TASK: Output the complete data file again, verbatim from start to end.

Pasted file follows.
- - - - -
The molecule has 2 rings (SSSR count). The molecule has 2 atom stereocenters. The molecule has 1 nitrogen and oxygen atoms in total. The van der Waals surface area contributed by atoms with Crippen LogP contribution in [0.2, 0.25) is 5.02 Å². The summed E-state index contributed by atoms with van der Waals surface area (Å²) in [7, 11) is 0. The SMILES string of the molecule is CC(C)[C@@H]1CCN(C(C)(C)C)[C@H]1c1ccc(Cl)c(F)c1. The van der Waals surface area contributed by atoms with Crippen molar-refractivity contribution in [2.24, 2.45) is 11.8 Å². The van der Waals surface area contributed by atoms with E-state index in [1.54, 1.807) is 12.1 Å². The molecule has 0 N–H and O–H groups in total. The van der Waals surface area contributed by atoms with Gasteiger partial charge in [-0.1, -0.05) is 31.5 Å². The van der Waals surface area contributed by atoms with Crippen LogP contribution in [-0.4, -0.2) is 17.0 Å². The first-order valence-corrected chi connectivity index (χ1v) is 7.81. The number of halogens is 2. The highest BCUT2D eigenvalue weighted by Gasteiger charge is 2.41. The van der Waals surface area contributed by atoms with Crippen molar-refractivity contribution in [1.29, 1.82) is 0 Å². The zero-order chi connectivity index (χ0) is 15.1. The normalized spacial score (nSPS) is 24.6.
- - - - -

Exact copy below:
The molecule has 2 rings (SSSR count). The molecule has 2 atom stereocenters. The molecule has 1 nitrogen and oxygen atoms in total. The van der Waals surface area contributed by atoms with Crippen LogP contribution in [0.2, 0.25) is 5.02 Å². The summed E-state index contributed by atoms with van der Waals surface area (Å²) in [7, 11) is 0. The SMILES string of the molecule is CC(C)[C@@H]1CCN(C(C)(C)C)[C@H]1c1ccc(Cl)c(F)c1. The van der Waals surface area contributed by atoms with Crippen molar-refractivity contribution in [2.24, 2.45) is 11.8 Å². The van der Waals surface area contributed by atoms with E-state index in [1.54, 1.807) is 12.1 Å². The molecule has 0 N–H and O–H groups in total. The van der Waals surface area contributed by atoms with Gasteiger partial charge in [-0.1, -0.05) is 31.5 Å². The van der Waals surface area contributed by atoms with Crippen LogP contribution in [-0.4, -0.2) is 17.0 Å². The first-order valence-corrected chi connectivity index (χ1v) is 7.81. The number of halogens is 2. The highest BCUT2D eigenvalue weighted by Gasteiger charge is 2.41. The van der Waals surface area contributed by atoms with Crippen molar-refractivity contribution in [1.29, 1.82) is 0 Å². The zero-order chi connectivity index (χ0) is 15.1. The normalized spacial score (nSPS) is 24.6.